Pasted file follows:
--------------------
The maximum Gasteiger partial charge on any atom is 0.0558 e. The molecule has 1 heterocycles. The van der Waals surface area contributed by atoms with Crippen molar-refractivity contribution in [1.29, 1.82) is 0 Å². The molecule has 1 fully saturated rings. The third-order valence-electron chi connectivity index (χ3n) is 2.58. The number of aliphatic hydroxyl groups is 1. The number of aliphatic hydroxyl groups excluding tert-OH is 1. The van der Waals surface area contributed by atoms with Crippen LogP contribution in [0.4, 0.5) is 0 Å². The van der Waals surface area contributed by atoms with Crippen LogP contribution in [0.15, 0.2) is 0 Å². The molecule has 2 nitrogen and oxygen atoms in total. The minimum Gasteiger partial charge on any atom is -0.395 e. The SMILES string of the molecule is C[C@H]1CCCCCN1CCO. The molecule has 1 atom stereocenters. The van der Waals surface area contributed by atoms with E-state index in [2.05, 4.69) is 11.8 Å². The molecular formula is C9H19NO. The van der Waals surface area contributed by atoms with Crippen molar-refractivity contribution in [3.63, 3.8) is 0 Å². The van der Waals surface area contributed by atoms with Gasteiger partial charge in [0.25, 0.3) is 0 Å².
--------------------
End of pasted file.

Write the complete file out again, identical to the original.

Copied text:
The maximum Gasteiger partial charge on any atom is 0.0558 e. The molecule has 1 heterocycles. The van der Waals surface area contributed by atoms with Crippen molar-refractivity contribution in [1.29, 1.82) is 0 Å². The molecule has 1 fully saturated rings. The third-order valence-electron chi connectivity index (χ3n) is 2.58. The number of aliphatic hydroxyl groups is 1. The number of aliphatic hydroxyl groups excluding tert-OH is 1. The van der Waals surface area contributed by atoms with Crippen LogP contribution in [0.4, 0.5) is 0 Å². The van der Waals surface area contributed by atoms with Crippen LogP contribution in [0.15, 0.2) is 0 Å². The molecule has 2 nitrogen and oxygen atoms in total. The minimum Gasteiger partial charge on any atom is -0.395 e. The SMILES string of the molecule is C[C@H]1CCCCCN1CCO. The molecule has 1 atom stereocenters. The van der Waals surface area contributed by atoms with E-state index in [2.05, 4.69) is 11.8 Å². The molecular formula is C9H19NO. The van der Waals surface area contributed by atoms with Crippen molar-refractivity contribution in [3.63, 3.8) is 0 Å². The van der Waals surface area contributed by atoms with Gasteiger partial charge in [0.25, 0.3) is 0 Å².